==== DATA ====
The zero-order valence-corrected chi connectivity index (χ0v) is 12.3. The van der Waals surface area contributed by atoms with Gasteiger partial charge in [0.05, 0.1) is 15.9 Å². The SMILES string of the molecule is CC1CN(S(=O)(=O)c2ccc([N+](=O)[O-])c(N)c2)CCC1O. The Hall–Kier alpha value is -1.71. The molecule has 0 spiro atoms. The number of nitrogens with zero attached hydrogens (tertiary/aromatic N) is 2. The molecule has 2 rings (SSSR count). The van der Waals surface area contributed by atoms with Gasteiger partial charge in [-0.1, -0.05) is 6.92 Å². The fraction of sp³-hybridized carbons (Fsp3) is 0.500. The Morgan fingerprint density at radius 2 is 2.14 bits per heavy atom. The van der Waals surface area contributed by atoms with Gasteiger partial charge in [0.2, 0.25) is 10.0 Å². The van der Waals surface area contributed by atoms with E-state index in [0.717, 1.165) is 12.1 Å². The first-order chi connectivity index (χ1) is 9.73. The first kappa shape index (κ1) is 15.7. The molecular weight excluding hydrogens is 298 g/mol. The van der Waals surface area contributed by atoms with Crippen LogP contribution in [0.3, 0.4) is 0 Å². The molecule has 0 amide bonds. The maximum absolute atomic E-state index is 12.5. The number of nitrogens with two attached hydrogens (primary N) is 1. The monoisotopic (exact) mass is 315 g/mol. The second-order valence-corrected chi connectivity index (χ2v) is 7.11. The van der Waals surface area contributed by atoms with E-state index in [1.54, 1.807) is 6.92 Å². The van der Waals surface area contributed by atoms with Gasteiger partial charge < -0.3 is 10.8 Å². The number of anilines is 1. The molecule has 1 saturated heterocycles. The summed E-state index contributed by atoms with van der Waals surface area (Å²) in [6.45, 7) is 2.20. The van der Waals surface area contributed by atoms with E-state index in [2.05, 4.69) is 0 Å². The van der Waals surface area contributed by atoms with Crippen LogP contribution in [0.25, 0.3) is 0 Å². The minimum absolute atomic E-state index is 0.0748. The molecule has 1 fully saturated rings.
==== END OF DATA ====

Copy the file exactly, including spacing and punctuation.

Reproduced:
The zero-order valence-corrected chi connectivity index (χ0v) is 12.3. The van der Waals surface area contributed by atoms with Gasteiger partial charge in [0.05, 0.1) is 15.9 Å². The SMILES string of the molecule is CC1CN(S(=O)(=O)c2ccc([N+](=O)[O-])c(N)c2)CCC1O. The Hall–Kier alpha value is -1.71. The molecule has 0 spiro atoms. The number of nitrogens with zero attached hydrogens (tertiary/aromatic N) is 2. The molecule has 2 rings (SSSR count). The van der Waals surface area contributed by atoms with Gasteiger partial charge in [-0.1, -0.05) is 6.92 Å². The fraction of sp³-hybridized carbons (Fsp3) is 0.500. The Morgan fingerprint density at radius 2 is 2.14 bits per heavy atom. The van der Waals surface area contributed by atoms with Gasteiger partial charge in [0.2, 0.25) is 10.0 Å². The van der Waals surface area contributed by atoms with E-state index in [0.717, 1.165) is 12.1 Å². The first-order chi connectivity index (χ1) is 9.73. The first kappa shape index (κ1) is 15.7. The molecular weight excluding hydrogens is 298 g/mol. The van der Waals surface area contributed by atoms with Crippen LogP contribution in [0.3, 0.4) is 0 Å². The molecule has 0 amide bonds. The maximum absolute atomic E-state index is 12.5. The number of nitrogens with two attached hydrogens (primary N) is 1. The monoisotopic (exact) mass is 315 g/mol. The second-order valence-corrected chi connectivity index (χ2v) is 7.11. The van der Waals surface area contributed by atoms with E-state index in [1.54, 1.807) is 6.92 Å². The van der Waals surface area contributed by atoms with Gasteiger partial charge < -0.3 is 10.8 Å². The number of anilines is 1. The molecule has 1 saturated heterocycles. The summed E-state index contributed by atoms with van der Waals surface area (Å²) in [6.45, 7) is 2.20. The van der Waals surface area contributed by atoms with E-state index in [2.05, 4.69) is 0 Å². The van der Waals surface area contributed by atoms with Crippen LogP contribution in [0.25, 0.3) is 0 Å². The minimum absolute atomic E-state index is 0.0748. The molecule has 1 fully saturated rings.